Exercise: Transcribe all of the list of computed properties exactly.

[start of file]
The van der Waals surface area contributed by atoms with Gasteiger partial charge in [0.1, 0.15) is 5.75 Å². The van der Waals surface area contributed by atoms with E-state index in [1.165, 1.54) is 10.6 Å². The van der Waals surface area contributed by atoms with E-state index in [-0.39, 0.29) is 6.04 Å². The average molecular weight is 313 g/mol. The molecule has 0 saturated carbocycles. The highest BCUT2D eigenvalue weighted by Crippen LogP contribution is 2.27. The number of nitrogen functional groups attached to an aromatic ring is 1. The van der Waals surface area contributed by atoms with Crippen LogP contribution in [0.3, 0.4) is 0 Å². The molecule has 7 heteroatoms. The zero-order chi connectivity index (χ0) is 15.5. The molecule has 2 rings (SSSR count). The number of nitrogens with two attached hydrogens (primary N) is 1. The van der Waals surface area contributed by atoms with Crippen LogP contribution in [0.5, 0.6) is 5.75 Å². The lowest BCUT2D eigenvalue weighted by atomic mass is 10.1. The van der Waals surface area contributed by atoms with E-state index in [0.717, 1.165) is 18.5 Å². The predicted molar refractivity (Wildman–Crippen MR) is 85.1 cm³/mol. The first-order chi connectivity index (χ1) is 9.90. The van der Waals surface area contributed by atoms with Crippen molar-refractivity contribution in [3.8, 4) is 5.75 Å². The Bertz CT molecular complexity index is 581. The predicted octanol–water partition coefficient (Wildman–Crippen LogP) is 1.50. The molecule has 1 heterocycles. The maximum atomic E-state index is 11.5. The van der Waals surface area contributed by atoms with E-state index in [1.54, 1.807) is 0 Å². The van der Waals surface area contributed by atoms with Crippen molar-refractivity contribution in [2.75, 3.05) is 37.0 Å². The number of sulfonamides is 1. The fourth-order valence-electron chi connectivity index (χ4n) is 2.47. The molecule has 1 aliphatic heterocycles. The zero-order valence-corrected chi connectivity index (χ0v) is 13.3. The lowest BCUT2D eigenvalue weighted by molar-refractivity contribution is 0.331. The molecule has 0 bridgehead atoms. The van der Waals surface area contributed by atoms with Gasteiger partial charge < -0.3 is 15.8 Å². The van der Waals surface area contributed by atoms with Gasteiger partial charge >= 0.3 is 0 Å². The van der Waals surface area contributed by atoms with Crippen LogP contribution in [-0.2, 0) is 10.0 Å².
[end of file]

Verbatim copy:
The van der Waals surface area contributed by atoms with Gasteiger partial charge in [0.1, 0.15) is 5.75 Å². The van der Waals surface area contributed by atoms with E-state index in [1.165, 1.54) is 10.6 Å². The van der Waals surface area contributed by atoms with E-state index in [-0.39, 0.29) is 6.04 Å². The average molecular weight is 313 g/mol. The molecule has 0 saturated carbocycles. The highest BCUT2D eigenvalue weighted by Crippen LogP contribution is 2.27. The number of nitrogen functional groups attached to an aromatic ring is 1. The van der Waals surface area contributed by atoms with Crippen LogP contribution in [0.3, 0.4) is 0 Å². The molecule has 7 heteroatoms. The zero-order chi connectivity index (χ0) is 15.5. The molecule has 2 rings (SSSR count). The number of nitrogens with two attached hydrogens (primary N) is 1. The van der Waals surface area contributed by atoms with Crippen LogP contribution in [0.5, 0.6) is 5.75 Å². The lowest BCUT2D eigenvalue weighted by atomic mass is 10.1. The van der Waals surface area contributed by atoms with E-state index in [0.717, 1.165) is 18.5 Å². The predicted molar refractivity (Wildman–Crippen MR) is 85.1 cm³/mol. The first-order chi connectivity index (χ1) is 9.90. The van der Waals surface area contributed by atoms with Crippen molar-refractivity contribution in [3.8, 4) is 5.75 Å². The Bertz CT molecular complexity index is 581. The predicted octanol–water partition coefficient (Wildman–Crippen LogP) is 1.50. The molecule has 1 heterocycles. The maximum atomic E-state index is 11.5. The van der Waals surface area contributed by atoms with E-state index in [1.54, 1.807) is 0 Å². The van der Waals surface area contributed by atoms with Crippen molar-refractivity contribution in [2.75, 3.05) is 37.0 Å². The number of sulfonamides is 1. The fourth-order valence-electron chi connectivity index (χ4n) is 2.47. The molecule has 1 aliphatic heterocycles. The zero-order valence-corrected chi connectivity index (χ0v) is 13.3. The lowest BCUT2D eigenvalue weighted by molar-refractivity contribution is 0.331. The molecule has 0 bridgehead atoms. The van der Waals surface area contributed by atoms with Gasteiger partial charge < -0.3 is 15.8 Å². The van der Waals surface area contributed by atoms with Gasteiger partial charge >= 0.3 is 0 Å². The van der Waals surface area contributed by atoms with Crippen LogP contribution in [-0.2, 0) is 10.0 Å².